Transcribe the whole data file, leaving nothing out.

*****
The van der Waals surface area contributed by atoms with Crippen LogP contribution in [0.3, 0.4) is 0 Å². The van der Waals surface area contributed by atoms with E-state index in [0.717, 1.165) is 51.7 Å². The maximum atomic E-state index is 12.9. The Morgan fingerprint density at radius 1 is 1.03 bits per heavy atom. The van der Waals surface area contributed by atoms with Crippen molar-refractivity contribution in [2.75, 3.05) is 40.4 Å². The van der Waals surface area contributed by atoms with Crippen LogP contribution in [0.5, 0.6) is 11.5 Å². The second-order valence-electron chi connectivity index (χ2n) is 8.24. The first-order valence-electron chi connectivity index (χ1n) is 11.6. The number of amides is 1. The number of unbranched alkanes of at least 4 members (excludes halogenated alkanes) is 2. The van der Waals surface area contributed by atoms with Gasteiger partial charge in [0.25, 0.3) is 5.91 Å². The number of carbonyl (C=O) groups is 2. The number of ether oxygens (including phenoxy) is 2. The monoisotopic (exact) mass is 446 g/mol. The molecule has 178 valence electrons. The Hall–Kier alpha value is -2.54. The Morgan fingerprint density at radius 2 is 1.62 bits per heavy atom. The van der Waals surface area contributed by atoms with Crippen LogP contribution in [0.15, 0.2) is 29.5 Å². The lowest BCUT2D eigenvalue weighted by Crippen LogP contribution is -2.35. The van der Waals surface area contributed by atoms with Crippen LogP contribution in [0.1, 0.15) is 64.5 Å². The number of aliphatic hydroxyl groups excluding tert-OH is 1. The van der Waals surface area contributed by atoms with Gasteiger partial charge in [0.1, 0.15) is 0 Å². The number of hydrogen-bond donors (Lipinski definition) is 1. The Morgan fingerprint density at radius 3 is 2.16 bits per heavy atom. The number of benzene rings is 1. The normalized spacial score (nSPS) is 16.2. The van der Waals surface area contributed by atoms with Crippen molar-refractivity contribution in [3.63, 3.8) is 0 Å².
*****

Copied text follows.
The van der Waals surface area contributed by atoms with Crippen LogP contribution in [0.3, 0.4) is 0 Å². The van der Waals surface area contributed by atoms with E-state index in [0.717, 1.165) is 51.7 Å². The maximum atomic E-state index is 12.9. The Morgan fingerprint density at radius 1 is 1.03 bits per heavy atom. The van der Waals surface area contributed by atoms with Crippen molar-refractivity contribution in [2.75, 3.05) is 40.4 Å². The van der Waals surface area contributed by atoms with Crippen LogP contribution in [0.5, 0.6) is 11.5 Å². The second-order valence-electron chi connectivity index (χ2n) is 8.24. The first-order valence-electron chi connectivity index (χ1n) is 11.6. The number of amides is 1. The number of unbranched alkanes of at least 4 members (excludes halogenated alkanes) is 2. The van der Waals surface area contributed by atoms with Gasteiger partial charge in [0.25, 0.3) is 5.91 Å². The number of carbonyl (C=O) groups is 2. The number of ether oxygens (including phenoxy) is 2. The monoisotopic (exact) mass is 446 g/mol. The molecule has 178 valence electrons. The Hall–Kier alpha value is -2.54. The Morgan fingerprint density at radius 2 is 1.62 bits per heavy atom. The van der Waals surface area contributed by atoms with Crippen LogP contribution in [0.15, 0.2) is 29.5 Å². The lowest BCUT2D eigenvalue weighted by Crippen LogP contribution is -2.35. The van der Waals surface area contributed by atoms with Crippen LogP contribution in [0.1, 0.15) is 64.5 Å². The number of aliphatic hydroxyl groups excluding tert-OH is 1. The van der Waals surface area contributed by atoms with Gasteiger partial charge in [0.1, 0.15) is 0 Å². The number of hydrogen-bond donors (Lipinski definition) is 1. The Morgan fingerprint density at radius 3 is 2.16 bits per heavy atom. The number of benzene rings is 1. The normalized spacial score (nSPS) is 16.2. The van der Waals surface area contributed by atoms with Crippen molar-refractivity contribution in [3.63, 3.8) is 0 Å².